The report makes various points about “the lack of accountability for killer robots” none of which have not already been made. The two word solution for the “problem” of “killer robot accountability” would be “strict liability” as suggested by the Swedish delegation (among others) last year.

Scare campaigners please put that in your draft Protocol VI of the CCW.

Actually, how about you actually draft a Protocol VI and put it out for discussion?

Clarify what exactly it is that you want.

Mind the Gap does have some mildly original confusion about the meaning of “autonomous” and some spectacular question begging to accompany the well-worn rhetorical tricks.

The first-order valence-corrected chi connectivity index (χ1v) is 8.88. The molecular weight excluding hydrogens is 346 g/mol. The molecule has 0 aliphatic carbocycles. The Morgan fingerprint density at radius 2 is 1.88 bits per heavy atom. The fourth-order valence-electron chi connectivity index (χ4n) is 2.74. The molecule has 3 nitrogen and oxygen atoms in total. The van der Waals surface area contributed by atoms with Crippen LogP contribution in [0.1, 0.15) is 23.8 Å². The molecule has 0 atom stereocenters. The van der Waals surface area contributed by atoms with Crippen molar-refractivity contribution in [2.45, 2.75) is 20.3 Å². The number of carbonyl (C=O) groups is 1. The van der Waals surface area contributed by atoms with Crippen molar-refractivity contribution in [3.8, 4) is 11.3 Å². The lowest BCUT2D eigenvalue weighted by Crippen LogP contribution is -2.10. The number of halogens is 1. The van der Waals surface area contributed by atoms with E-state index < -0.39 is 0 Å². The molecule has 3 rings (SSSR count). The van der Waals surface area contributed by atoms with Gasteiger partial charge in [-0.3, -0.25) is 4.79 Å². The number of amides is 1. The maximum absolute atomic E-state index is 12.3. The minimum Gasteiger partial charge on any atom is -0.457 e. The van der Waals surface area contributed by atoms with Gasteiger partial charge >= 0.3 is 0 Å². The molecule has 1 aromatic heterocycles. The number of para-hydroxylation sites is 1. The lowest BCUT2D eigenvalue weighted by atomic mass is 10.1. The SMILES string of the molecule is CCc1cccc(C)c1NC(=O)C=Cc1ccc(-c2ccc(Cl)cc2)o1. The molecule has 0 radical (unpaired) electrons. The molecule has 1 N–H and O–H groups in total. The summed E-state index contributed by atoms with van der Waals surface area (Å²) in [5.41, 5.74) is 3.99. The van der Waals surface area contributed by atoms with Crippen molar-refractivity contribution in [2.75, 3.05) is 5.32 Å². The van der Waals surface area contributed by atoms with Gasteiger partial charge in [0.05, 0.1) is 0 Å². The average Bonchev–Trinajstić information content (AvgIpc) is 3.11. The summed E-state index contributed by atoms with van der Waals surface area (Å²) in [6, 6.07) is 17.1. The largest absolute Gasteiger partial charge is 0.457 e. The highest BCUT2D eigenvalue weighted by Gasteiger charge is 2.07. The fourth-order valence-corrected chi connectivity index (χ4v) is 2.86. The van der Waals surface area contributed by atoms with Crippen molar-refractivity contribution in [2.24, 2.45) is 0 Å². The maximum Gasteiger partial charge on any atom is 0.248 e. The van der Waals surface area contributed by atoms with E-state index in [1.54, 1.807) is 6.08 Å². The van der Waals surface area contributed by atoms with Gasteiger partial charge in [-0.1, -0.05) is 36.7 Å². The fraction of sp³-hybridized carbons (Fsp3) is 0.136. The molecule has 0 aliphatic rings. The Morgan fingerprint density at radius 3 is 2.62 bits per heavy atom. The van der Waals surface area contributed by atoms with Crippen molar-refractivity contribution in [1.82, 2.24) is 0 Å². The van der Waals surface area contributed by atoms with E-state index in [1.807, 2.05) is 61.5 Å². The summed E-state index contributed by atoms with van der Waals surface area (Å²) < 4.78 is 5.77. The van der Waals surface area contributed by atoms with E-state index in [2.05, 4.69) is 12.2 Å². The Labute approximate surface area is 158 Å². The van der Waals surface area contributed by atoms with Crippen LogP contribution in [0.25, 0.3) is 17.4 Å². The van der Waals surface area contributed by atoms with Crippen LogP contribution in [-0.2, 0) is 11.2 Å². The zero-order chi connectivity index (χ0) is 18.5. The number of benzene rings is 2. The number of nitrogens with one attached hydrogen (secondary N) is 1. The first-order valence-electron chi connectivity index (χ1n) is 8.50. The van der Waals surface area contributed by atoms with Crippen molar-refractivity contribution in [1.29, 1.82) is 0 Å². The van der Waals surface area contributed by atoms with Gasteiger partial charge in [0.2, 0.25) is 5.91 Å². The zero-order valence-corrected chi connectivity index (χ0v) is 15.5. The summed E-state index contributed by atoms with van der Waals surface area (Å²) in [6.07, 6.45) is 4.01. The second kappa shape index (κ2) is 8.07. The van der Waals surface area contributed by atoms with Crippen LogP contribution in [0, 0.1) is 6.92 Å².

Line 1:

Fully autonomous weapons, also known as “killer robots,” raise serious moral and legal concerns because they would possess the ability to select and engage their targets without meaningful human control.


So we open with the customary “emotive” and “insidious” tabloid language “killer robots,” we use this recycled and as yet undefined term “meaningful human control” and we blithely assert that fully autonomous weapons (whatever that means) do not have meaningful human control (whatever that means). We beg and blur the decisive question right from the start.

Later in the paper “fully autonomous weapons” are defined as human “off the loop” as distinct from “in the loop” and “on the loop” weapons. This assumes that a strictly causal, human-programmed artefact making delegated decisions on the basis of objective sensor data according to human defined policy norms is not in any sense under “meaningful human control.”

Much confusion is added by careless “personification” of machines. Consider this line: